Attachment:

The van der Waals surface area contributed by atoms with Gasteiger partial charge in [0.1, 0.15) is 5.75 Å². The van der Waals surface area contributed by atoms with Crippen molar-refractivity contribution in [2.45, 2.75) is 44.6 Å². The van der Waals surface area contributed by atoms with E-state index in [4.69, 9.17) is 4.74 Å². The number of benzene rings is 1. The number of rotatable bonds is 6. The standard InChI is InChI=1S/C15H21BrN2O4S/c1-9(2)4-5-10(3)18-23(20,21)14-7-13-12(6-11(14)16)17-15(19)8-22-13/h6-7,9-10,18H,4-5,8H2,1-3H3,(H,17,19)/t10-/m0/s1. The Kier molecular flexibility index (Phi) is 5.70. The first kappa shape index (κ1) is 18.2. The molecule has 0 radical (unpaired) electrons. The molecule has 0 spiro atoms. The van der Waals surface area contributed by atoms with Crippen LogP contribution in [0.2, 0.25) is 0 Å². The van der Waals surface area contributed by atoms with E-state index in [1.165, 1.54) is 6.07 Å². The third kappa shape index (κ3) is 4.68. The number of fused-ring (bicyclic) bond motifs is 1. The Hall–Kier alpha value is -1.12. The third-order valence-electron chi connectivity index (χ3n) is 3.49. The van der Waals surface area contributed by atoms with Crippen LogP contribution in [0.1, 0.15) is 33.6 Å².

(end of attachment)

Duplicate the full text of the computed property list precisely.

The van der Waals surface area contributed by atoms with Gasteiger partial charge in [0.1, 0.15) is 5.75 Å². The van der Waals surface area contributed by atoms with Crippen molar-refractivity contribution in [2.45, 2.75) is 44.6 Å². The van der Waals surface area contributed by atoms with E-state index in [4.69, 9.17) is 4.74 Å². The number of benzene rings is 1. The number of rotatable bonds is 6. The standard InChI is InChI=1S/C15H21BrN2O4S/c1-9(2)4-5-10(3)18-23(20,21)14-7-13-12(6-11(14)16)17-15(19)8-22-13/h6-7,9-10,18H,4-5,8H2,1-3H3,(H,17,19)/t10-/m0/s1. The Kier molecular flexibility index (Phi) is 5.70. The first kappa shape index (κ1) is 18.2. The molecule has 0 radical (unpaired) electrons. The molecule has 0 spiro atoms. The van der Waals surface area contributed by atoms with Crippen LogP contribution in [0.2, 0.25) is 0 Å². The van der Waals surface area contributed by atoms with E-state index in [1.165, 1.54) is 6.07 Å². The third kappa shape index (κ3) is 4.68. The number of fused-ring (bicyclic) bond motifs is 1. The Hall–Kier alpha value is -1.12. The third-order valence-electron chi connectivity index (χ3n) is 3.49. The van der Waals surface area contributed by atoms with Crippen LogP contribution in [0.1, 0.15) is 33.6 Å².